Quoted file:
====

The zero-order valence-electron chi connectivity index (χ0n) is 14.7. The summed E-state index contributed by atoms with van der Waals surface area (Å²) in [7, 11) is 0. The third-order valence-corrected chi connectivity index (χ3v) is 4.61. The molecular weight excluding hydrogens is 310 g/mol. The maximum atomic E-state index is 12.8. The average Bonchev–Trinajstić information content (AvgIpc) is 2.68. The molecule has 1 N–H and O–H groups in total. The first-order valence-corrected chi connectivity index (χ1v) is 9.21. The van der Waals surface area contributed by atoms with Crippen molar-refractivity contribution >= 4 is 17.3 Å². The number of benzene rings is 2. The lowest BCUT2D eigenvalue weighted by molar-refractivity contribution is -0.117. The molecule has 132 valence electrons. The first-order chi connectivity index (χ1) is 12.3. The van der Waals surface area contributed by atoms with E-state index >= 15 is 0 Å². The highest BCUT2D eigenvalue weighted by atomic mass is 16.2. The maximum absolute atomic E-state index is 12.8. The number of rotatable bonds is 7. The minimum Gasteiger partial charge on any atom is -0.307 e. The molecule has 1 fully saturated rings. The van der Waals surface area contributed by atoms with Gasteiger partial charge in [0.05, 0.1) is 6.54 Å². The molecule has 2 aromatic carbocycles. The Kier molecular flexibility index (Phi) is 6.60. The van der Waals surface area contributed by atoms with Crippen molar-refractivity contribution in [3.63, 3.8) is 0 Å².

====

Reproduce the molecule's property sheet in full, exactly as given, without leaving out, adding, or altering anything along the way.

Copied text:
The zero-order valence-electron chi connectivity index (χ0n) is 14.7. The summed E-state index contributed by atoms with van der Waals surface area (Å²) in [7, 11) is 0. The third-order valence-corrected chi connectivity index (χ3v) is 4.61. The molecular weight excluding hydrogens is 310 g/mol. The maximum atomic E-state index is 12.8. The average Bonchev–Trinajstić information content (AvgIpc) is 2.68. The molecule has 1 N–H and O–H groups in total. The first-order valence-corrected chi connectivity index (χ1v) is 9.21. The van der Waals surface area contributed by atoms with Crippen molar-refractivity contribution >= 4 is 17.3 Å². The number of benzene rings is 2. The lowest BCUT2D eigenvalue weighted by molar-refractivity contribution is -0.117. The molecule has 132 valence electrons. The first-order chi connectivity index (χ1) is 12.3. The van der Waals surface area contributed by atoms with E-state index >= 15 is 0 Å². The highest BCUT2D eigenvalue weighted by atomic mass is 16.2. The maximum absolute atomic E-state index is 12.8. The number of rotatable bonds is 7. The minimum Gasteiger partial charge on any atom is -0.307 e. The molecule has 1 fully saturated rings. The van der Waals surface area contributed by atoms with Gasteiger partial charge in [0.05, 0.1) is 6.54 Å². The molecule has 2 aromatic carbocycles. The Kier molecular flexibility index (Phi) is 6.60. The van der Waals surface area contributed by atoms with Crippen molar-refractivity contribution in [3.63, 3.8) is 0 Å².